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PI Predictions 2016: Publishers Will Make the Most of Video Inventory

PI Predictions 2016: Publishers Will Make the Most of Video Inventory

With a new year comes a new raft of predictions for what might unfold within it. PerformanceIN has been speaking with marketing experts in a number of disciplines to gauge their thoughts on what could make 2016 a groundbreaking year for their space. 

In this piece, Greg Carroll, country manager for UK at, believes publishers will make the most out of video inventory in 2016.  

There is no doubt about it; video stole the digital marketing show in 2015. Spend on video inventory rocketed by 56% in the UK, tipping budgets to over £290 million, while revenue from video ads in the European marketplace reached €375 million (£281 million). Thus, it is hardly surprising that video ad trading is becoming increasingly automated, and by 2020 half of video revenue will be produced programmatically. 

However, there is a significant barrier to unlimited video marketing success – high quality video inventory is in short supply. According to a Forrester study, the issue is a challenge to both digital marketers and publishers – 40% of marketers feel it will impede the progress of the programmatic video industry and 44% of publishers are put off by the high cost of producing original video ad content.  

In 2016, the industry will see publishers focusing on making the best use of what is available, utilising advanced technologies to drive the value of inventory, while improving trading efficiency for digital marketers. But how exactly will the new rules of video ad trading take shape?

Evolving from the insertion order

Commercially, any publisher that is close to selling 100% of their video inventory does not understand what their inventory is truly worth. While the sales team may be achieving their targets – through traditional insertion orders (IOs) – there cannot be any competition for the inventory.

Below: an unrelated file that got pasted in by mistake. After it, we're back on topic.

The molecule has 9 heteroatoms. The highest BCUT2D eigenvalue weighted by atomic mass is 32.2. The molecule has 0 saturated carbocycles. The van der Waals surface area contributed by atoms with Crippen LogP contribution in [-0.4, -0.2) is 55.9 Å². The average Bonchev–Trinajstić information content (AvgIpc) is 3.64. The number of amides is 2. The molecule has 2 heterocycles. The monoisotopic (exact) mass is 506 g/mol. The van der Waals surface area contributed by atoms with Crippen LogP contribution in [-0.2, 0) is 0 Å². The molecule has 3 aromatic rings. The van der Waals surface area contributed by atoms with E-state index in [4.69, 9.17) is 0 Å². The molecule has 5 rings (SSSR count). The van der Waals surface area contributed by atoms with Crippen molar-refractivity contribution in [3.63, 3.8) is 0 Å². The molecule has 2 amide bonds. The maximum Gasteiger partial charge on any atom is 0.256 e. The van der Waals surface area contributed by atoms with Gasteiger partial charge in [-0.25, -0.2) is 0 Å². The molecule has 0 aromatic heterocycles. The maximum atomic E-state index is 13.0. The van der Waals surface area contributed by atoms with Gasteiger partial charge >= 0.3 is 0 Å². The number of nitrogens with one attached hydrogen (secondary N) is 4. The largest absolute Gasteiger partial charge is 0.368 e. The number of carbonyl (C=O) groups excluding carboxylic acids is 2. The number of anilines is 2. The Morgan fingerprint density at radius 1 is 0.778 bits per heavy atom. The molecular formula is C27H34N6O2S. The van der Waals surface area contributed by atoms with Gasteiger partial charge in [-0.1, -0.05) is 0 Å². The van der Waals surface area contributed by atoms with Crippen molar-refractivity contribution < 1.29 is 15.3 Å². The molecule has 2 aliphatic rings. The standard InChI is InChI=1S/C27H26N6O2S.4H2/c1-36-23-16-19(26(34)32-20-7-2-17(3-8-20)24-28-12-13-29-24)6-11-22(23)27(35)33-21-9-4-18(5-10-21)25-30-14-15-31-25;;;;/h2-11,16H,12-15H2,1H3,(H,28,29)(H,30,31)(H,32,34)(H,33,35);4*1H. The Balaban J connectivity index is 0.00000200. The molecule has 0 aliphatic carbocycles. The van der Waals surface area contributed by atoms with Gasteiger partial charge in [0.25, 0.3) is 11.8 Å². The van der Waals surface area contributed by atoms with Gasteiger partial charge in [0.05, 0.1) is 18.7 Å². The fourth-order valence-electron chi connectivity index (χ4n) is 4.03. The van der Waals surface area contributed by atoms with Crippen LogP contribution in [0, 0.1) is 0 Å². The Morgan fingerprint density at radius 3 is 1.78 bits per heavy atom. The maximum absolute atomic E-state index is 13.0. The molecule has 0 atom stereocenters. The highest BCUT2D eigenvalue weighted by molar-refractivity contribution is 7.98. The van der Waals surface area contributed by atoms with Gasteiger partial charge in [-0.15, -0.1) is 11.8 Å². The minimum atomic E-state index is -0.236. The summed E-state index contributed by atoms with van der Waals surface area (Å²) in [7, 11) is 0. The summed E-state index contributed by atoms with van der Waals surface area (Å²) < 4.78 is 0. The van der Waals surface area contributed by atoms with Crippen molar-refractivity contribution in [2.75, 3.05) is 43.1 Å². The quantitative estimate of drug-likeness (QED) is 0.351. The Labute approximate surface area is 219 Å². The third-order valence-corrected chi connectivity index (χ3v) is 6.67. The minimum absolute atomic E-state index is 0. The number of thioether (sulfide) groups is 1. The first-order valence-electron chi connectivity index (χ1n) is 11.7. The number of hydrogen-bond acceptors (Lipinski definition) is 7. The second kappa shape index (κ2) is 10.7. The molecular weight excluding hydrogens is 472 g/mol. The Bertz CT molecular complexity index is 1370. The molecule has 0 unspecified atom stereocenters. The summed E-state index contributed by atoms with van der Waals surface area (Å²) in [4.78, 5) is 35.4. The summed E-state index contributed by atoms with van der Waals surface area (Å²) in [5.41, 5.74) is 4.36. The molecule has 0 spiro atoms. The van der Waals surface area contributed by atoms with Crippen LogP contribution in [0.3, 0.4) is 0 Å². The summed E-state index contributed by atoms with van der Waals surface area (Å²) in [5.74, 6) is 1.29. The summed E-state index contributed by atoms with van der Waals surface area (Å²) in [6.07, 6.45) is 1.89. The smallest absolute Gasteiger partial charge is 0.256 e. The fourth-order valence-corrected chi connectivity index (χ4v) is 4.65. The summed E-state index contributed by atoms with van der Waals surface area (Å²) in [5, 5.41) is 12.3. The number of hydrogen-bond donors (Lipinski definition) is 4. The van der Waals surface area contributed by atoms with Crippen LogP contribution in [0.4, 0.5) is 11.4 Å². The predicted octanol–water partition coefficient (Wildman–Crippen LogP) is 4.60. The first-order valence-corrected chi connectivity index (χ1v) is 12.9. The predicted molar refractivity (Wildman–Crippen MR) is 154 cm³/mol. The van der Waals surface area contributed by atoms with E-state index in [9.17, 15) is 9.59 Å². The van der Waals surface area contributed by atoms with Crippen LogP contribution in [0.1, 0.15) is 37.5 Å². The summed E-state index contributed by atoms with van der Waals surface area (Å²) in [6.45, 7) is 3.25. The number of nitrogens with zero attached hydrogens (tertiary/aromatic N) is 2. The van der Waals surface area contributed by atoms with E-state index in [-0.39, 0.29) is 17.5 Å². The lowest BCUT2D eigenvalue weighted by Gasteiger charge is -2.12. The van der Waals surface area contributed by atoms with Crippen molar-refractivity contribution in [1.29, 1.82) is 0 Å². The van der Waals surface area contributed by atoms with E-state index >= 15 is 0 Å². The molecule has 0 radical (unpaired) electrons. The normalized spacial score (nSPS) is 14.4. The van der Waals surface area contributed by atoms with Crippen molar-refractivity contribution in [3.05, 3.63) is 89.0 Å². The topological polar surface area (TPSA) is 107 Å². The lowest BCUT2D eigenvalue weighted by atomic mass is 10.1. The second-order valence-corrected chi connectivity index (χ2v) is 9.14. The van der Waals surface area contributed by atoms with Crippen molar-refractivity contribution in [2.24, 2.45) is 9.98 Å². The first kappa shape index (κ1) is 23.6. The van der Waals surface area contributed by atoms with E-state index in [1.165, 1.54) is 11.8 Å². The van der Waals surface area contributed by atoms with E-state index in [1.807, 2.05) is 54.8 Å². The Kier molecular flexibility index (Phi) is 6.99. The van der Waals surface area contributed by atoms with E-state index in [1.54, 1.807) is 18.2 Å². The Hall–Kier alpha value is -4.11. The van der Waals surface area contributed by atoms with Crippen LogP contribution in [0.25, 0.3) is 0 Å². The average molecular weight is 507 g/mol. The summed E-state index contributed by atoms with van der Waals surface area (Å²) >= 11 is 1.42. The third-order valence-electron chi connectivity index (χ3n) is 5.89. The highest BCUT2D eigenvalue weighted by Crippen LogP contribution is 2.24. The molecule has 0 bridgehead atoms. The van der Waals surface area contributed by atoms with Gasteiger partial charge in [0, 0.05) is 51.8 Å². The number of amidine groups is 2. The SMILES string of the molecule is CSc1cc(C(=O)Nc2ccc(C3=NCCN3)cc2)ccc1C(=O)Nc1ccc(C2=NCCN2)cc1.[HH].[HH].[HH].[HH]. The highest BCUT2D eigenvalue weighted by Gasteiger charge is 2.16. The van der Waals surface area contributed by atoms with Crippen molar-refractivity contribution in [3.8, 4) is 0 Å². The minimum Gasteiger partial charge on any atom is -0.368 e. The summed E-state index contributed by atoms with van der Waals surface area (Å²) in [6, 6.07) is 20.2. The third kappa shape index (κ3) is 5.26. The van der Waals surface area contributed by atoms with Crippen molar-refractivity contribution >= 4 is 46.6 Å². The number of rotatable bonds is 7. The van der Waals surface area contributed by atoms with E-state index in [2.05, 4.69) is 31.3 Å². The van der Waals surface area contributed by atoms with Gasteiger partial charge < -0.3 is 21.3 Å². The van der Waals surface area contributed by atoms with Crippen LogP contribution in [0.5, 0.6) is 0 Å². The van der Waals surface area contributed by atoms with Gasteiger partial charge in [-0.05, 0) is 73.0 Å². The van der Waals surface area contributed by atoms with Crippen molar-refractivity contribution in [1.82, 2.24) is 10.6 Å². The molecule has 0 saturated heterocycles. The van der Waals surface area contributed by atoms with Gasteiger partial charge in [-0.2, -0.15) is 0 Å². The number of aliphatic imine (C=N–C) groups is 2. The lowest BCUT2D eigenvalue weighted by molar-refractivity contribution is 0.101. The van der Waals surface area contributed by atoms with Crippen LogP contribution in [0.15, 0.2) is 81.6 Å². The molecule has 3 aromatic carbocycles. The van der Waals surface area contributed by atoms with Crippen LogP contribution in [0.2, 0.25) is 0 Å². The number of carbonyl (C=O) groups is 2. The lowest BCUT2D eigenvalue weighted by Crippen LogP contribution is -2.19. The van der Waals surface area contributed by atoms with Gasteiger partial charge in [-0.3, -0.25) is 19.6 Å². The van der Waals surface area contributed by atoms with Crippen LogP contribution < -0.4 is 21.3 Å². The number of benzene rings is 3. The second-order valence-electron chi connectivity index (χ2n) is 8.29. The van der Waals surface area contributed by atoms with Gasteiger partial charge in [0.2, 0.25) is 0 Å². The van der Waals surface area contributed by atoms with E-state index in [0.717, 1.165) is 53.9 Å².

The way to observe the true value of each and every impression is to trade it in a private exchange, either through auction-based deals accessible to a defined buyer list, or through programmatic direct deals. This enables publishers to avoid altering current commercial relationships while providing advertisers with guaranteed access to premium inventory. Agencies are moving away from the traditional IO business, as deal IDs are instead offering the desired valuable audience. Supply bought through a private exchange – via an auction or through direct deals – may cost more but will yield greater performance by granting access to quality inventory.
Connecting servers to avoid the waterfall

From a tech perspective, the waterfall approach traditionally used in programmatic bidding results in wasted inventory as impressions cascade from one buyer to another and many are left unsold or bought at a low price. So, programmatic video is likely to see a significant shift towards server-to-server technology, where impressions are simultaneously made available to all potential buyers, reducing waste, maximising CPMs and helping to address the supply shortage. Server-to-server technology also reduces latency, improving the user experience.

Widening the net on ad formats 

Another way publishers will make the most of their inventory is by leveraging a wider variety of ad formats. In 2016, we will see publishers look to gain a balance between traditional in-stream video advertising such as pre-roll, and out-stream, such as in-text roll which enables publishers to monetise editorial content using video. For marketers, this will improve access to video inventory, as well as providing a greater range of placement options, increasing the flexibility of their campaigns. 

The most important step forward this year will be to enhance the ability to trade online video ads programmatically, moving away from the restrictive network model and embracing the speed — and efficiency — of server-to-server connections. 

Richard Towey

Richard Towey

Richard serves as head of content at PerformanceIN. After many years spent covering developments from the automotive, sports, travel and finance sectors, he eventually turned his full attention to reporting on stories from the fast-evolving world of digital marketing. Richard now heads up the editorial team at PerformanceIN: the performance marketing industry's leading publication.  

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